VATICAN CITY – The Vatican said Bishop Richard Williamson’s statement of regret for denying the extent of the Holocaust does not meet the Vatican’s demand that he publicly recant his position.
“The declaration of the bishop does not seem to respect the conditions established in the note of the Secretariat of State of Feb. 4, 2009, where it says that he ‘must distance himself in an absolutely unequivocal and public way from his positions regarding the Shoah,’ ” Jesuit Father Federico Lombardi, the Vatican spokesman, said Feb. 27.
The Vatican had said Bishop Williamson would not be allowed to function as a bishop in the church unless he disavowed his remarks about the Holocaust and publicly apologized. He is one of four traditionalist bishops whose excommunication was lifted in January by Pope Benedict XVI.
On Feb. 26, Bishop Williamson released a statement in London saying his superior, Bishop Bernard Fellay, and the pope “have requested that I reconsider the remarks I made on Swedish television four months ago because their consequences have been so heavy.”
“Observing these consequences I can truthfully say that I regret having made such remarks, and that if I had known beforehand the full harm and hurt to which they would give rise, especially to the church, but also to survivors and relatives of victims of injustice under the Third Reich, I would not have made them,” he said.
Bishop Williamson said that in an interview broadcast in January by Swedish television he had offered “only the opinion … of a nonhistorian, an opinion formed 20 years ago on the basis of evidence then available and rarely expressed in public since.”
“However, the events of recent weeks and the advice of senior members of the Society of St. Pius X have persuaded me of my responsibility for much distress caused. To all souls that took honest scandal from what I said, before God I apologize,” he said. “As the Holy Father has said, every act of unjust violence against one man hurts all mankind.”
The Feb. 26 statement was the second public apology to the pope from the British-born bishop. In a letter posted on his blog Jan. 30, the bishop apologized to Cardinal Dario Castrillon Hoyos for “having caused to yourself and to the Holy Father so much unnecessary distress and problems.” Cardinal Castrillon heads the Pontifical Commission “Ecclesia Dei,” which oversees the reconciliation of traditionalist Catholics with the church.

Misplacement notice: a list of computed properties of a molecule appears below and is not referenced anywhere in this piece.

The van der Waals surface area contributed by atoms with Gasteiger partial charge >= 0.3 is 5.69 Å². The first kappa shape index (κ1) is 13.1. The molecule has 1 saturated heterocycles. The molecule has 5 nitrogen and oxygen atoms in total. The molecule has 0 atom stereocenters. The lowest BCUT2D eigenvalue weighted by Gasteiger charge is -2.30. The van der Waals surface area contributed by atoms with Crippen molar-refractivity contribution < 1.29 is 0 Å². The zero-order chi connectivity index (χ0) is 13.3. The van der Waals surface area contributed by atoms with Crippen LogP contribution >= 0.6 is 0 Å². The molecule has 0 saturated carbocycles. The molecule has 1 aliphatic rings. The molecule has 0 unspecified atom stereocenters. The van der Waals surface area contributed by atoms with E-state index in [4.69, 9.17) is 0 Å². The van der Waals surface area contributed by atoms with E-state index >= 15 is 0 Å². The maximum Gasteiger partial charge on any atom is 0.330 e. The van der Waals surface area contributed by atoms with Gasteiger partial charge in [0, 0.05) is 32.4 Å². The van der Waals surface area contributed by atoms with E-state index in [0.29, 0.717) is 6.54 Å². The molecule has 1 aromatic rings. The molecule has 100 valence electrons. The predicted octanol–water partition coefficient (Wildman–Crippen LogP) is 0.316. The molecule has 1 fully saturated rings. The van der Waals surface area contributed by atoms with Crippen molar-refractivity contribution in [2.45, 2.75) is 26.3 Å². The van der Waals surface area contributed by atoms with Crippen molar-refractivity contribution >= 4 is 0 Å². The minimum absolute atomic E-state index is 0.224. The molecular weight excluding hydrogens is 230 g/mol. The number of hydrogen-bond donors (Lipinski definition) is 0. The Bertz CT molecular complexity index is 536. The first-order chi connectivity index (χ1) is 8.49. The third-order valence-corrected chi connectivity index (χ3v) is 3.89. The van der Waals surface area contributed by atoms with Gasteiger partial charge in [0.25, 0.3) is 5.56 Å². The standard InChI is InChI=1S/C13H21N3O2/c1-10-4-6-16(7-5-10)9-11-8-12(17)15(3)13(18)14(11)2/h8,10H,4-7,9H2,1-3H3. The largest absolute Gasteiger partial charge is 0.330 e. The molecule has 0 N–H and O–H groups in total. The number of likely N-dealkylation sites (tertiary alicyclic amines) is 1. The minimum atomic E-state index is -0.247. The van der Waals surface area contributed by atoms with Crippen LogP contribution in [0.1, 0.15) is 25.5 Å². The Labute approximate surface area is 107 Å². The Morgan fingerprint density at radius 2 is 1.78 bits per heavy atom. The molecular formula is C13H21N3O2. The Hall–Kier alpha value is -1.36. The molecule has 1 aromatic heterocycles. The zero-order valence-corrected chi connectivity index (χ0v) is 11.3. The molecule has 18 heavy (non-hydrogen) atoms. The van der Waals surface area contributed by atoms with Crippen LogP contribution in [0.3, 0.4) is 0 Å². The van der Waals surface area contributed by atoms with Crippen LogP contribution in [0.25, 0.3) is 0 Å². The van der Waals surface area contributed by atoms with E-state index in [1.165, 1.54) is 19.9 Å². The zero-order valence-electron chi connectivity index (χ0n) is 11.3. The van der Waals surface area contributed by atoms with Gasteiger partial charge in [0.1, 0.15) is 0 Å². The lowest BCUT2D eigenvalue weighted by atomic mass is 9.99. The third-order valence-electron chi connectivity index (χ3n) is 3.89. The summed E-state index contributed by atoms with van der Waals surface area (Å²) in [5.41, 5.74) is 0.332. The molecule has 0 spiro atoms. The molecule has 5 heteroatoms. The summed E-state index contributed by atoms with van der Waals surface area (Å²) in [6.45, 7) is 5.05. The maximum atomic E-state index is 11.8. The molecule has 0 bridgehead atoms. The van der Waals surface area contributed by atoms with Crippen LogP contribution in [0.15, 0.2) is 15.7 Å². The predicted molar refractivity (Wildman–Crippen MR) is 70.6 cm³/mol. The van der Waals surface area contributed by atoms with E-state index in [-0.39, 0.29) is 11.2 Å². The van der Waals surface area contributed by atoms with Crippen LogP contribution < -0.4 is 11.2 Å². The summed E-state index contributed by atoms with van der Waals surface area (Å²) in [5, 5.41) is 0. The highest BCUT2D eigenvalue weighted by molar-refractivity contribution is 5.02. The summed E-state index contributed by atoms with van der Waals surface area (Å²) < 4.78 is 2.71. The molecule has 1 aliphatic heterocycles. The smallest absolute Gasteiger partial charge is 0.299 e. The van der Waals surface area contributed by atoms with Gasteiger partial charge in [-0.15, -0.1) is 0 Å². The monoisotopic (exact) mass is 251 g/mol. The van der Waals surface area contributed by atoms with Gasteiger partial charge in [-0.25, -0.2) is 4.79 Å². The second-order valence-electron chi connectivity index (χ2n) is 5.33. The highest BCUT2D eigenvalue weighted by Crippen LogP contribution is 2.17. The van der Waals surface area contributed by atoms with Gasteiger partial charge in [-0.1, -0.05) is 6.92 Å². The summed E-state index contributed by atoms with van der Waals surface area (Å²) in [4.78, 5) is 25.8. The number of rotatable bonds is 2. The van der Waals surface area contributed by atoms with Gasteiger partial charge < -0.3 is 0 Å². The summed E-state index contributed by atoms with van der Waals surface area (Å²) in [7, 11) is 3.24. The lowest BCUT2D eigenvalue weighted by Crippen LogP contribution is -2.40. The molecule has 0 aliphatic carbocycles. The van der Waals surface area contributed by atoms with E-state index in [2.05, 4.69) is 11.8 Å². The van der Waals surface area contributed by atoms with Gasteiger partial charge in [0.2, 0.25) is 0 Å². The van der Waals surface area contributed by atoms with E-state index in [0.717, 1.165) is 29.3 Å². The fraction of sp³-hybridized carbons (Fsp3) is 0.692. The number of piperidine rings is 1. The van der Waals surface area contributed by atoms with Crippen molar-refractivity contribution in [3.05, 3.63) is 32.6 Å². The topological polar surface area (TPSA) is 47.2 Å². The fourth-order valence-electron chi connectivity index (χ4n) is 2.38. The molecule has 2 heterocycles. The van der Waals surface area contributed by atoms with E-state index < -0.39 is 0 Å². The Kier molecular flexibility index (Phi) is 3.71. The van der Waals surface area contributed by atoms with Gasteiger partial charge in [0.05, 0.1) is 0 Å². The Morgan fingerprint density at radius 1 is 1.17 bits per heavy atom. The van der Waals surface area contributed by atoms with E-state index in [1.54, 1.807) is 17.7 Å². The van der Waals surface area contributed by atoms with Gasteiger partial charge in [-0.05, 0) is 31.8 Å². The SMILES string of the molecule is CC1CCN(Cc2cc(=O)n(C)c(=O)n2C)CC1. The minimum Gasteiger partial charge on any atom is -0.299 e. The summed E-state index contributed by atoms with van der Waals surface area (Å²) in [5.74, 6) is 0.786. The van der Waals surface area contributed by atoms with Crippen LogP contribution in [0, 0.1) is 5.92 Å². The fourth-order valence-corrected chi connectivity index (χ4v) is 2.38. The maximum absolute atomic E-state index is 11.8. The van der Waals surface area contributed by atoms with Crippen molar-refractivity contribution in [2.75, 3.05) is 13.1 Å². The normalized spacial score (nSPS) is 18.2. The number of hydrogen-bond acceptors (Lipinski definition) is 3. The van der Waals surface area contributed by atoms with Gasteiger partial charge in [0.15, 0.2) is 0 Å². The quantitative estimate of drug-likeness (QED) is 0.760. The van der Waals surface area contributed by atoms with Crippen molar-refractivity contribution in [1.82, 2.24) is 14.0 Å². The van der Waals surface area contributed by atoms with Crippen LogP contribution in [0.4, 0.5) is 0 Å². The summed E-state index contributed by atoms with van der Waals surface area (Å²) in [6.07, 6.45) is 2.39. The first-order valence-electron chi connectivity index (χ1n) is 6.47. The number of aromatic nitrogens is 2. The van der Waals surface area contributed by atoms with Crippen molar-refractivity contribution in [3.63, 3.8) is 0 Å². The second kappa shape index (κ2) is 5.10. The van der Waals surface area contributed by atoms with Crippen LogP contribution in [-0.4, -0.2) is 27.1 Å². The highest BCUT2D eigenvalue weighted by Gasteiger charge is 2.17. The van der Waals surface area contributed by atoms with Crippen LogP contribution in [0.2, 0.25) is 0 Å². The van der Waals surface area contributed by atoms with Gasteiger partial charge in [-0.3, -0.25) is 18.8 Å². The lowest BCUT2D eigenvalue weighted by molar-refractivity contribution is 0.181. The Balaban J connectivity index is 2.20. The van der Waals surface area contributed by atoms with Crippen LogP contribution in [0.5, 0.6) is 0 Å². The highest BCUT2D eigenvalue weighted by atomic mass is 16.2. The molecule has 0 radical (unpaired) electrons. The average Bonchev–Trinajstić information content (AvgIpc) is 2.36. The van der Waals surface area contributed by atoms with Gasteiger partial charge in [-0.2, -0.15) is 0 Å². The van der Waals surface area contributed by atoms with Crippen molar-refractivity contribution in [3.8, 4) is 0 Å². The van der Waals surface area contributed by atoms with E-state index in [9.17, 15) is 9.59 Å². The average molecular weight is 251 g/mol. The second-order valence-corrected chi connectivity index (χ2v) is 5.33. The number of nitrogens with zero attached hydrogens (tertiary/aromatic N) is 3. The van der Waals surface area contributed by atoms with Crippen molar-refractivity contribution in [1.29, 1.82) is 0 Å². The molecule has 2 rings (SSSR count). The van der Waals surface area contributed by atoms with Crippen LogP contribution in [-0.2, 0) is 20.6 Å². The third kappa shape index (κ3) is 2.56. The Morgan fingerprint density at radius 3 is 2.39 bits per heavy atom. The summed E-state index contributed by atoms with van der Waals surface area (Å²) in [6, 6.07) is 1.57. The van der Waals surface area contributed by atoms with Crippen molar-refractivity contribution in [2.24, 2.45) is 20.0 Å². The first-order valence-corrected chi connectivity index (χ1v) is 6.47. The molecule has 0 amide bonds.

Bishop Williamson left Argentina Feb. 24 after the government told him he must leave or face expulsion. Argentina’s Interior Ministry said Feb. 19 that Bishop Williamson “has concealed the true motive for his stay in the country” because he said he was an employee of a nongovernmental group when he was serving as rector of the seminary of the Society of St. Pius X in La Reja for the past five years. The bishop was removed as head of the seminary in early February.
The Argentine government also said Bishop Williamson’s remarks that the Holocaust was exaggerated and that no Jews died in Nazi gas chambers insulted and offended Argentine society and the Jewish community.
An Argentine news station showed the bishop, wearing sunglasses and a baseball cap, shaking his fist at a reporter as he left Buenos Aires.
Upon his arrival in London, Bishop Williamson was escorted by police to a waiting car. Although the bishop and police were surrounded by journalists with cameras and microphones, the bishop made no comment.
Bishop Williamson and the three other traditionalist bishops were ordained against papal orders in 1988 by the late French Archbishop Marcel Lefebvre, founder of the Society of St. Pius X.